Paper Sons echoes the domestic realism in Amy Tan’s best-selling The Joy Luck Club; we taste the food and we are educated in all things Chinese such as the observance of rituals. For the Ho family, the strong adherence to ancient traditions gives meaning and comfort when the silence of stigma proves too oppressive.”
In the years since apartheid ended, many of South Africa’s formerly hidden histories are being uncovered. These are the stories of communities who were forced to evade the public gaze; living lives, in Ufrieda Ho’s words, of shadows and scars’. In Paper Sons and Daughters, Ho unfolds the story of her family and, more broadly, of the Chinese community in South Africa in the latter half of the twentieth century. It’s a deeply moving narrative, filled with love, pain and a delicate wistfulness.”
David Medalie, author of The Mistress’s Dog and The Shadow Follows
The best writing is personal and this story does just that, telling the tale of growing up of Chinese, not welcomed but tolerated in officially white areas. But for all the political headlines, this book is also humorously personal.”
The prose that leaps off the pages of Paper Sons and Daughters is vivid. It turns on sad generational stories lived through tradition and superstition. It plays on the hardship of the family who came to South Africa as stowaways in the 1950s, in order to forge new identities with the false papers that bought them new names
. Its immense rewards include the surprises, and the colour with which she paints the life of a family choosing to fly beneath the radar of apartheid’s madness, without complaint. Such insularity was typical of the Chinese community, the target of Orientalism in a racist state.”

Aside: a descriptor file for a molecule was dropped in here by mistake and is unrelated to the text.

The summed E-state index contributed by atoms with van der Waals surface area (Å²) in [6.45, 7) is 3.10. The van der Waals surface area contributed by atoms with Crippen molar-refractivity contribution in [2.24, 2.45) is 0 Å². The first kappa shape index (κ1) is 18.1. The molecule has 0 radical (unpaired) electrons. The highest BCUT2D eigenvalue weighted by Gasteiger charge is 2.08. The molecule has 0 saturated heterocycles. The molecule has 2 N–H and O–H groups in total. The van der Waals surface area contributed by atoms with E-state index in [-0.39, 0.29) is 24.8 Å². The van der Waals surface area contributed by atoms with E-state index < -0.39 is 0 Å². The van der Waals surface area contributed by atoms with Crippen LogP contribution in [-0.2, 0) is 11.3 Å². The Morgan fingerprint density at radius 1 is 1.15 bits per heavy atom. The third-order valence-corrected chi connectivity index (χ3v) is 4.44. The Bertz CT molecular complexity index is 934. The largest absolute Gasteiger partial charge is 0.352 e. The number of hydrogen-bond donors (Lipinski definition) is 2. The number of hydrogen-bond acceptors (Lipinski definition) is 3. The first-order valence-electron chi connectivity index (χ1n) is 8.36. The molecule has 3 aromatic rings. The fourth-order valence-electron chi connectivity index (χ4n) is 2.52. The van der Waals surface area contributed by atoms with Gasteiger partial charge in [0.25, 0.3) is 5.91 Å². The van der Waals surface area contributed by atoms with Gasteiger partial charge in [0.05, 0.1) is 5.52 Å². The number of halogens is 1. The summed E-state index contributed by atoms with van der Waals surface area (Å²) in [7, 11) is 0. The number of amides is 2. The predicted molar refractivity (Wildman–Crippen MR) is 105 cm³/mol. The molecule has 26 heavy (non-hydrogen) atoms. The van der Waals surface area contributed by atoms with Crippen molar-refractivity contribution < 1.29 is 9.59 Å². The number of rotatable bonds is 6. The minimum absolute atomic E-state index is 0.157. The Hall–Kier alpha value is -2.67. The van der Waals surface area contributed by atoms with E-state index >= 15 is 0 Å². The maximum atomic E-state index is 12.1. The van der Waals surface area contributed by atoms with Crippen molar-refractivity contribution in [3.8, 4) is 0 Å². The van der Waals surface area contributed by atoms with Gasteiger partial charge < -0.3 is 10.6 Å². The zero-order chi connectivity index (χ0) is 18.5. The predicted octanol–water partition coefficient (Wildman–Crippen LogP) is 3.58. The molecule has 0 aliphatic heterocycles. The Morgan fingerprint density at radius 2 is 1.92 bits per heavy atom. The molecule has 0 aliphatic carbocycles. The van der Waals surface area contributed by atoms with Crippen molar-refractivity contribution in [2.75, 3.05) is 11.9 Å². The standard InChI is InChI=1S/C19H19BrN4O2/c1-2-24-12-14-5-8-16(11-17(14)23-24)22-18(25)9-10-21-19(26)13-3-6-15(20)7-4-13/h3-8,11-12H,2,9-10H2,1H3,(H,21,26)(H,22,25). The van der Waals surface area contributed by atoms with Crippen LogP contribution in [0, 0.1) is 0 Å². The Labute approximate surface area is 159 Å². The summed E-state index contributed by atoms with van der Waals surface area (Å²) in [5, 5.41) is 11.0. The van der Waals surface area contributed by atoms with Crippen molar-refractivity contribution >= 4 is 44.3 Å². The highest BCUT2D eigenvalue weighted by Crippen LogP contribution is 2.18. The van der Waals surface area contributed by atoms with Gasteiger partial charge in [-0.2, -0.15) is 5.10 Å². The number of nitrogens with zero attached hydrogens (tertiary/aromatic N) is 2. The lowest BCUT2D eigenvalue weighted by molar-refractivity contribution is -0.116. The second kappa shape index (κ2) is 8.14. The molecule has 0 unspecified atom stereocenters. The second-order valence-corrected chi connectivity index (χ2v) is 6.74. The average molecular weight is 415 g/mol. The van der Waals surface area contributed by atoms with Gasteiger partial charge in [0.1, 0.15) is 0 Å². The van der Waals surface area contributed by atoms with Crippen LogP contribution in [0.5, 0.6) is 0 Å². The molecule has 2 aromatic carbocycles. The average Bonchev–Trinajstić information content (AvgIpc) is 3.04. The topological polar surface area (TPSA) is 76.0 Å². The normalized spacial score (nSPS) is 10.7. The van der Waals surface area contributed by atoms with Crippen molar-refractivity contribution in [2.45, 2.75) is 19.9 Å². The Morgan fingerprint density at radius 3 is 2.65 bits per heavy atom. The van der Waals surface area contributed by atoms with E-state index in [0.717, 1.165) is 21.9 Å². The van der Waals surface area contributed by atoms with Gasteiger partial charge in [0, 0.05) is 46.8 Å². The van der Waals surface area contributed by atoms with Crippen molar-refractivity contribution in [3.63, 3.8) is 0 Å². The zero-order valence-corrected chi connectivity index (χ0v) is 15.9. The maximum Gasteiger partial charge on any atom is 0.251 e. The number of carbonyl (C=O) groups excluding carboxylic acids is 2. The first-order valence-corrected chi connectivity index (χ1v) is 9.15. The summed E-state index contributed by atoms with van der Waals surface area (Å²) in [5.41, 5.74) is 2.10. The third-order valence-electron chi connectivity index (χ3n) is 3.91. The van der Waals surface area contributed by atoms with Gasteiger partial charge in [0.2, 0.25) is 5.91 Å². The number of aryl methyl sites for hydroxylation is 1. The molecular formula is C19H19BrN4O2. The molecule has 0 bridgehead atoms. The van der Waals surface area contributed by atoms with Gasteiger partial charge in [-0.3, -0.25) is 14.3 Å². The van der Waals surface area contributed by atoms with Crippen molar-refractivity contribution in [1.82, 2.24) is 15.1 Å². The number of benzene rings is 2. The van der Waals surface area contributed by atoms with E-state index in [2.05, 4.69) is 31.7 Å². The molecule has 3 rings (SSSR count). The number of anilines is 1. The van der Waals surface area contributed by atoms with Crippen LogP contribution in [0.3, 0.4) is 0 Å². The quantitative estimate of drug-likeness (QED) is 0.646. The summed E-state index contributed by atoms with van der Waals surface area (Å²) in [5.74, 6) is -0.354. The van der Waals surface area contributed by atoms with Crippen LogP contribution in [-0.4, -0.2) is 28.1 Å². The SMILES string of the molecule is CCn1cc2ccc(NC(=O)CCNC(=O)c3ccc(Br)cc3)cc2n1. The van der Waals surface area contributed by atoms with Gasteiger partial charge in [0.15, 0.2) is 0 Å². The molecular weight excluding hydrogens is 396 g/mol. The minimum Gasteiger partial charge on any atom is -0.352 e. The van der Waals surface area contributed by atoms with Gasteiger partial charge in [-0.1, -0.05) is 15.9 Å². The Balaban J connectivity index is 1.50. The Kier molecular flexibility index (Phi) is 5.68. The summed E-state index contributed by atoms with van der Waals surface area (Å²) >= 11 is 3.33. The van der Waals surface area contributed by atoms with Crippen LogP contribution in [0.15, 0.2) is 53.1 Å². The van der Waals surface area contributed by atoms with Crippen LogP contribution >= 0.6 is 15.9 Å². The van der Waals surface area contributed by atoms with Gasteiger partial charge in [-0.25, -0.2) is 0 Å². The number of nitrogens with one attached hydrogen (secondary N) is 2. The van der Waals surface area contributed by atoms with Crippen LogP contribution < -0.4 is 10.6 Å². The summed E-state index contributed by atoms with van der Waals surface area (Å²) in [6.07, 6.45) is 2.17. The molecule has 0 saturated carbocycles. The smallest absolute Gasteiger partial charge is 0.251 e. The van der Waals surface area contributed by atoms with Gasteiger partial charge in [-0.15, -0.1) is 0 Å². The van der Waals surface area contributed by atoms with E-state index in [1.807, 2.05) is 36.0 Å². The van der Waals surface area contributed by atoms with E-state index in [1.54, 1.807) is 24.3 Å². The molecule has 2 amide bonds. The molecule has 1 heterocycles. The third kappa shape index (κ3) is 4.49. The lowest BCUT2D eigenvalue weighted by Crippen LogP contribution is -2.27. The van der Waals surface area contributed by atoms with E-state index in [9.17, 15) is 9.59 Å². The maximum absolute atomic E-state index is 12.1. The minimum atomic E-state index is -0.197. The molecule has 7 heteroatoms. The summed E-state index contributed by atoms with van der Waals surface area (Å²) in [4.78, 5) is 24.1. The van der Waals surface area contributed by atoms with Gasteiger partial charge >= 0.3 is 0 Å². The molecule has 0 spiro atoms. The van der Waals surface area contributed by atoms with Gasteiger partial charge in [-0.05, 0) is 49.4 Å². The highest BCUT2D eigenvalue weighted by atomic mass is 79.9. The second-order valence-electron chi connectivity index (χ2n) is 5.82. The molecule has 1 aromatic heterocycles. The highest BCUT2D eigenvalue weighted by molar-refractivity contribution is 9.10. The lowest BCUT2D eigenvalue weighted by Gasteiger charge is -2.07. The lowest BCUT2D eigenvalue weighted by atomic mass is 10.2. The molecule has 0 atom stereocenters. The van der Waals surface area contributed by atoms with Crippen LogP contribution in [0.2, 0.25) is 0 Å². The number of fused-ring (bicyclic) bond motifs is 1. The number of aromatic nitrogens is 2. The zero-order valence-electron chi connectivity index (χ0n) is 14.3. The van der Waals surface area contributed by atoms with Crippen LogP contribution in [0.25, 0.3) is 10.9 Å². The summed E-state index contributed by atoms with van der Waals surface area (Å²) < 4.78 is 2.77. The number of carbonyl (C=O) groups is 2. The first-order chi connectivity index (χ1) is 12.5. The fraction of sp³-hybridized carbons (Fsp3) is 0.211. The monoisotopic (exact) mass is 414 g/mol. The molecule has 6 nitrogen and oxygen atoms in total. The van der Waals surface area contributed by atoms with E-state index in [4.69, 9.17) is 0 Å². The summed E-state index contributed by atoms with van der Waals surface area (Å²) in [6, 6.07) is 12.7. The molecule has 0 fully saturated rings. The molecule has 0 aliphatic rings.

Sunday Independent Review
Ufrieda Ho’s compelling memoir describes with intimate detail what it was like to come of age in the marginalized Chinese community of Johannesburg during the apartheid era of the 1970s and 1980s. The Chinese were mostly ignored, as
Ho describes it, relegated to certain neighborhoods and certain jobs, living in a kind of gray zone between the blacks and the whites. As long as they adhered to these rules, they were left alone. Ho describes the separate journeys her parents took before they knew one another, each leaving China and Hong Kong around the early1960s, arriving in South Africa as illegal immigrants. Her father eventually became a so-called “fahfee man,” running a small-time numbers game in the black townships, one of the few opportunities available to him at that time. In loving detail, Ho describes her father’s work habits: the often mysterious selection of numbers at the kitchen table, the carefully-kept account ledgers, and especially the daily drives into the townships, where he conducted business on street corners from the seat of his car. Sometimes Ufrieda accompanied him on these township visits, offering her an illuminating perspective into a stratified society. Poignantly, it was on such a visit that her father—who is very much a central figure in Ho’s memoir—met with a tragic end.
In many ways, life for the Chinese in South Africa was self-contained. Working hard, minding the rules, and avoiding confrontations, they were able to follow traditional Chinese ways. But for Ufrieda, who was born in South Africa, influences from the surrounding culture crept into her life, as did a political awakening. Paper Sons and Daughters is a wonderfully told family history that will resonate with anyone having an interest in the experiences of Chinese immigrants, or perhaps any immigrants, the world over.